Social communication disorder (SCD) impacts conversation.
It’s not a problem with speech.
People with SCD are as smart as anyone else.
Social communication disorder (SCD) is a condition that makes it hard to talk with other people. It’s not a problem with speech. It’s also not a problem with the mechanics of language, like pronouncing words and using grammar.
SCD impacts a specific area of language called pragmatics. This is the use of language in social interactions.
People with SCD have trouble following the “rules” of spoken communication. They may take over conversations and interrupt a lot. Some say things that are off-topic. Others hesitate to talk at all.
These challenges make it hard to connect with people — at school, on the job, or in social settings. And that can take a toll on self-esteem.
SCD is a lifelong condition. But there are ways to improve skills in kids and adults.
Signs of social communication disorder
The signs of SCD show up in early childhood. In fact, having early symptoms is one of the criteria for diagnosis.
Very young kids may have delays in social communication milestones like using sounds or gestures to greet people. They may also have little interest in interacting socially. But families and teachers may not recognize the signs until later on.
Here are some signs of SCD at any age:
Doesn’t get sarcasm; is overly literal
Doesn’t give background information when talking to unfamiliar people
Has trouble understanding things that are implied but not stated
Has trouble picking up on social cues like facial expressions
It’s not clear what causes SCD. But it often occurs with other conditions and challenges. These include autism,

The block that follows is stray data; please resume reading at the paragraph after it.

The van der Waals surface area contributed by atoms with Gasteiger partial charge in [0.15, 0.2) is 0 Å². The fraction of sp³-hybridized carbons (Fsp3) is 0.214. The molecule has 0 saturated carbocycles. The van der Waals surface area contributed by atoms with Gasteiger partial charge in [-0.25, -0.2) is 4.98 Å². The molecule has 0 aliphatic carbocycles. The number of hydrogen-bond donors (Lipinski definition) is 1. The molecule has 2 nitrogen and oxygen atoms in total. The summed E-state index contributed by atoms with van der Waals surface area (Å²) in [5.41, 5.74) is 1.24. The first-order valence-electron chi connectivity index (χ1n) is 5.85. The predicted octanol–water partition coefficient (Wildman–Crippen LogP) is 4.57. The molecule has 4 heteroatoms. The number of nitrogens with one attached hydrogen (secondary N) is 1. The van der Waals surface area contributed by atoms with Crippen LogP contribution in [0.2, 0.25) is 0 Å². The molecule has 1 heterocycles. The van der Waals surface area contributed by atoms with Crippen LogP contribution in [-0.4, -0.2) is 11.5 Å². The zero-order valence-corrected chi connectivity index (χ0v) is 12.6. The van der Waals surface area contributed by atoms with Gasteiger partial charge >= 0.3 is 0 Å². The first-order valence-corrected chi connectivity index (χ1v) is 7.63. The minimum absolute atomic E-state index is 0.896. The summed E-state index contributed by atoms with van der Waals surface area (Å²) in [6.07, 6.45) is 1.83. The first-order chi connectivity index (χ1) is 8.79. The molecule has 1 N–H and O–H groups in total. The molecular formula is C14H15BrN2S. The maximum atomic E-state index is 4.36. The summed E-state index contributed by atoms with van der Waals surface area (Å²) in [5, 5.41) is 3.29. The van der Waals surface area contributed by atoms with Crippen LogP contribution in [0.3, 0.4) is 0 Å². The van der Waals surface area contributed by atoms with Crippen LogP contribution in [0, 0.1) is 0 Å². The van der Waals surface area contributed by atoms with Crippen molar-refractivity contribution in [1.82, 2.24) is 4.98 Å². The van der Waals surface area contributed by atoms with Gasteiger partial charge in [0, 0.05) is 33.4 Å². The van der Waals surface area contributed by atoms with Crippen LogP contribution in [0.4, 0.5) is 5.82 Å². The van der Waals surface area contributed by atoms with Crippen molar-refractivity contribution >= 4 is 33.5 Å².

, trouble with reading, and language disorders. To get to the bottom of the communication issues, it’s important to look at what else might be going on.
SCD isn’t related to intelligence. People who have it are just as smart as other people. But it can create challenges at school, at work, and in everyday life.
To diagnose SDC, speech-language therapists use a variety of tests. These tests look at verbal and nonverbal communication skills in different settings. Therapists might also observe kids in the classroom and at home.
The main treatment for kids with SCD is speech-language therapy. Kids may get it for free at school. There are also therapists who work in private settings.
Speech-language therapists can work with kids on conversation skills either one-on-one or in small groups. They might use role-playing games or visuals like comic books. Social skills groups can also help kids with SCD improve their communication skills.
Young adults and adults may be able to find groups or workshops that focus on building social skills or life skills. These programs may be run by speech-language therapists, social workers, psychologists, vocational counselors, and college counselors.